And amidst all of the various characteristics of the Asian immigrant in America, this character also shines with an admirable sense of humor and an extraordinary ability to accept things as they are and to hope for a future that involves the willingness of their children to make their mark with the tools, such as mastering the English language, and prove that the hard work was worth staying late to take inventory of the red delicious apples and sweating over the ironing press at their dry cleaning store.

    Last night, a young Caucasian man and I were talking. We somehow got into the conversion of our childhood neighborhoods and he said jokingly, "All the Koreans in my town have dry cleaners." It wasn't what he said that got to me, but rather how he said it. How he knew nothing about what he was saying. To aspire to own a dry cleaner or a vegetable store is by no means considered prestigious in America, nor is it in Asia. So by saying all the Koreans that he knew were dry cleaners meant something entirely different to me. I later found out that his father was a doctor.

    I didn't say anything because the truth was that the majority of Koreans that I know do indeed own dry cleaners and other small shops. My point to all this is poignantly expressed in Chang Rae Lee's "The Native Speaker". The main character is a young Korean American who grew up for the majority of his life in America. He goes into detail about his relationship with his parents when he was growing up. His father is a vegetable worker who works long hours to provide for his family. One day, young Henry noticing how languid his father appears asks how his day was:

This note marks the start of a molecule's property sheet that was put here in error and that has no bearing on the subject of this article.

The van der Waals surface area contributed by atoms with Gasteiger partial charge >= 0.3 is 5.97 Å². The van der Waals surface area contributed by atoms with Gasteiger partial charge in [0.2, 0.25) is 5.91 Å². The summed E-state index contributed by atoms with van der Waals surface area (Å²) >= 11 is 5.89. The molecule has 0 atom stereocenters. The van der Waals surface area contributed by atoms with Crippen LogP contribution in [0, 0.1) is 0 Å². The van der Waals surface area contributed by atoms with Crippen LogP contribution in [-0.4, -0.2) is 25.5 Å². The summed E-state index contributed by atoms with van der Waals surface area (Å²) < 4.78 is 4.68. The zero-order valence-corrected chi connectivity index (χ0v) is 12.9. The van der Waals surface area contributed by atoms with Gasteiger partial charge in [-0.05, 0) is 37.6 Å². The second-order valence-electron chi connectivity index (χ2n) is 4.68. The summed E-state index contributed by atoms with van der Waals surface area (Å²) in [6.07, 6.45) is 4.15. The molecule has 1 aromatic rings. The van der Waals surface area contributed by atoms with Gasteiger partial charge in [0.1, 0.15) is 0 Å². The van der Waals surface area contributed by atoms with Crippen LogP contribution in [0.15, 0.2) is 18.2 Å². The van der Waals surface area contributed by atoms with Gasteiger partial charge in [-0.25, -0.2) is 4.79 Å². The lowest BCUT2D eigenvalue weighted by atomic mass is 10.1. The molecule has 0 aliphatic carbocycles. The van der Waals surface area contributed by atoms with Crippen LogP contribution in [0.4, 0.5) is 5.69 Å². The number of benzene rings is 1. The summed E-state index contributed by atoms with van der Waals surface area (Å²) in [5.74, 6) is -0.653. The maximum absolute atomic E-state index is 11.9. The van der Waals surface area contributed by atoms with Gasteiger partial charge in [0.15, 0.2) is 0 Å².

"I remember when my father would come home from his vegetable stores late at night, and my mother would say, you must be hungry. You come home so late. I hope we made enough money today.

      She never asked about the stores themselves, about what vegetables were selling, how the employees were working out, nothing ever about the painstaking, plodding nature of the work. I though it was because she simply didn't care to know the particulars, but when I began to ask him one night about the business (I must have been six or seven), my mother immediately called me back into the bedroom and closed the door.

      ""Why are you asking him about the stores?" she interrogated me in Korean, her tongue plaintive, edgy, as though she were in some pain.

      "I was just asking," I said.

      "Don't ask him. He's very tired. He doesn't want to talk about it."

      "Why not?" I said, this time louder.

      "Shh!" she said, grabbing my wrists. "Don't shame him! Your father is very proud. You don't know this, but he graduated from the best college in Korea, the very top, and he doesn't need to talk about selling fruits and vegetables. It's below him. He does it only for you…"

      I walked back into the living room and found my father asleep on the sofa, his round mouth pursed and tightly shut…A single fly, its armored back an oily, metallic green, was dancing a circle on his chin. What he'd brought home from work (Lee, 55-56)"."

    To continue with the article, click HERE

      Part 1: Learning the definition of being an immigrant
      Part 2: The many "layers" of being an immigrant
      Part 3: Immigrant Asian's interaction with an Asian American
      Part 4: Relationship between an Asian immigrant and another Asian immigrant
      Part 5: Relationship between an Asian American and an American
      Part 6: Info on what America is and what it can be